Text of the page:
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Seattle designer puts 1930s flair on the road

ACE Cycle Car brings back 'romance of driving'

By BRAD WONG
P-I REPORTER

Seattle radio host Bob Rivers was driving on Interstate 90 when the low-slung, red three-wheeler with bug-eyed hot rod headlights caught his eye.

Rivers, seeing the driver in a black helmet and goggles, thought the red baron had arrived in Seattle. His reaction: "My wife will say no," he joked, referring to buying one.

Pete Larsen photo

 

Pete Larsen displays his custom-designed, three-wheeled ACE Cycle Car, built using a Harley-Davidson engine, at his shop, Liberty Motors of Seattle. Larsen was inspired by the British-made Morgan models from the 1930s.

 

 

 

Rivers had spotted Seattle designer Pete Larsen zipping around in his ACE Cycle Car, a motorized tricycle influenced by the British-made Morgan models from the 1930s.

"When I drive a regular car, I feel numb," Larsen said. "When I drive this, I feel alive."

It is easy to see why.

His rear-wheel-drive prototype sits about 6 inches off the ground, hugs corners and runs on a Harley-Davidson twin cam 88 engine.

The driver takes off the steering wheel, slides into the fiberglass-and-steel tricycle -- which can reach speeds faster than 100 mph -- and sits under the sky. With a push of the ignition button, the motorcycle engine rumbles.

While the 1,000-pound ACE can get 40 miles to the gallon, it was not designed as a daily commuter or fuel-saving vehicle.

"It's about the romance of driving," he said. "It drives like a car, but technically, it's a motorcycle."

Automobile enthusiasts will be happy to know the ACE will go on sale soon.

Larsen, who owns Liberty Motors in South Seattle, is building six models that he hopes will fetch about $40,000 each.

One potential customer already called from England to inquire about it. Another has flown to Seattle to see it.

Larsen, 59, initially tried to import a Moto Guzzi three-wheeler from England years ago but ran into too many bureaucratic problems.

So, similar to other U.S. designers, he thought: "I'll just do it here."

When he was not building custom sidecars for Harley-Davidson motorcycles at his shop on Rainier Avenue South, he spent time behind his drafting board.

Later he created models from paper, wire and Styrofoam.

"It keeps him going," said Patty Billings, his wife and business partner. "He loves the challenge."

Larsen attached chrome rearview mirrors and low-profile glass windshields from an old sports car.

A chrome gas cap sits on top of the turtleback-shaped rear. Custom fenders cover the front wheels.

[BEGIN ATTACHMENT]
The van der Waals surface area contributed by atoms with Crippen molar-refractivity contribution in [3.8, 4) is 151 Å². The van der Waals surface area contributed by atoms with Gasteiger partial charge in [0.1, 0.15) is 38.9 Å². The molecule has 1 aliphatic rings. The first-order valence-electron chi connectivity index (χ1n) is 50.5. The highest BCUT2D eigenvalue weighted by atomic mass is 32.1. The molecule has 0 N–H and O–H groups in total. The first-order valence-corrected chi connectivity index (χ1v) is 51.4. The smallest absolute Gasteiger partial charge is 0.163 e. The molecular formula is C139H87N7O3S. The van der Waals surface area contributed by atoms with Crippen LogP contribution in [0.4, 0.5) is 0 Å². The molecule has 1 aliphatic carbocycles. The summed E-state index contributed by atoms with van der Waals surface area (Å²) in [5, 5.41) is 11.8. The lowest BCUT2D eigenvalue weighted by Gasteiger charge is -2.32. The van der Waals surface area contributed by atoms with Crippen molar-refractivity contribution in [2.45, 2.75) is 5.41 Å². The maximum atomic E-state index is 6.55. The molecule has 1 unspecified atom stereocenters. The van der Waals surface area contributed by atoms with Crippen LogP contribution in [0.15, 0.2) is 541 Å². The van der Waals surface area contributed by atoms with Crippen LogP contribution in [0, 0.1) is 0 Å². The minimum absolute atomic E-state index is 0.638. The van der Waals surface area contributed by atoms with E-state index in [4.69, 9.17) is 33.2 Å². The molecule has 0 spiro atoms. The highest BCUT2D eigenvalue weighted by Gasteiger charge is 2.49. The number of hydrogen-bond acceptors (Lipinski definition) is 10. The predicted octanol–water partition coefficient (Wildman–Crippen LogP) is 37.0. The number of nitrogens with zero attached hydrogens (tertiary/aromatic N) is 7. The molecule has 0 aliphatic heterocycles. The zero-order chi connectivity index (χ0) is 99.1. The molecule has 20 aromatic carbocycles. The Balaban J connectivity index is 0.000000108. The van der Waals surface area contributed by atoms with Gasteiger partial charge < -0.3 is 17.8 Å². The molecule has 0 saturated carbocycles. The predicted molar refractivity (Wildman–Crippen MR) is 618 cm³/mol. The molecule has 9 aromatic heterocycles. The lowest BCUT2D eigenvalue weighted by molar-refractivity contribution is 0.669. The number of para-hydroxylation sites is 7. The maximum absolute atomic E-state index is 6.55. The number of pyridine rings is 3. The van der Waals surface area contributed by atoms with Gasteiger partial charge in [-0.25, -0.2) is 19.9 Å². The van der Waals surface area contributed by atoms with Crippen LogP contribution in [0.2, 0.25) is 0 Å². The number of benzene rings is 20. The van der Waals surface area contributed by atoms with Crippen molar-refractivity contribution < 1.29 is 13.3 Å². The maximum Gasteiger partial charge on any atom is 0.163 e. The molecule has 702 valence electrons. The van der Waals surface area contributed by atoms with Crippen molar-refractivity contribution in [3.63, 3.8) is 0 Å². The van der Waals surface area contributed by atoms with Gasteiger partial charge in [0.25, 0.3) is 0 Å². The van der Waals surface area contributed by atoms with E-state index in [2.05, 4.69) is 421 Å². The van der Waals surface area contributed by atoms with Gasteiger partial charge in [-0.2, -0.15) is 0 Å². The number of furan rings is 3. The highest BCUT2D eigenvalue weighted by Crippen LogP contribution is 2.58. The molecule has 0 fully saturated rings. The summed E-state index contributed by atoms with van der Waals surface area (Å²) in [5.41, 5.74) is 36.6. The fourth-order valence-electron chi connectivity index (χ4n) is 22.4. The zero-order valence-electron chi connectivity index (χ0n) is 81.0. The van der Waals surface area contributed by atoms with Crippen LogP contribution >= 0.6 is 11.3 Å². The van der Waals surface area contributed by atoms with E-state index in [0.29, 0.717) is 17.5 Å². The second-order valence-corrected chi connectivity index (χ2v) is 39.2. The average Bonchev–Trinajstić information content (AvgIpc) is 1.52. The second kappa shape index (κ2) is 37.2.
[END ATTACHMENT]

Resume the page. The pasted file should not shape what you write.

And he has incorporated parts from a Ford and Honda in the 58-inch-wide and 128-inchlong ACE.

His prototype first ran in 2005, capping about five years worth of work.

That first test drive had everything he wanted in a motoring experience: wind, sun, lowness to the road and the roar of a Harley engine.

Brian Pollock, a Mercer Island resident who owns original British Morgans, drove the ACE last year.

"It has a lot more power than my vintage three-wheeler. The steering was a lot more precise," he said, giving Larsen credit.

"He doesn't take shortcuts. If it's not 100 percent, he'll keep working on it until it's perfected."

And the chrome parts, flash of red paint and design make heads turn when the ACE rumbles down the street.

During a recent test drive to Seward Park, a man sitting on a bench at Lake Washington stood and turned nearly 360 degrees to see the ACE.

When Larsen drives the ACE, he is so low to the ground that he looks up at motorists in MX-5 Miatas, Mazda's tiny convertible.

The lowness to the ground and the acceleration power also give the sensation that his three-wheeler will slide around turns.

But at Seward Park on this day, it just hugged them.

Larsen is just happy his custom vehicle runs -- and runs to his satisfaction.

When he was younger, he wanted to build two or three vehicles on his own. Those projects, though, never left the ground.

"When I got to 50, I just pressed on," he said.

BUYING AN ACE CYCLE CAR

  • The Seattle-made ACE Cycle Car sells for about $40,000. Six models are being built and more will be made if there is interest. Serious buyers who put down a 50 percent deposit can go for a test ride.
  • For information, call the shop at 206-568-6030 or visit cycle-car.com. The company can be reached by clicking on the "comments" link.
  • P-I reporter Brad Wong can be reached at 206-448-8137 or bradwong@seattlepi.com.
     
     

     

                                           carol@the-webmistress.com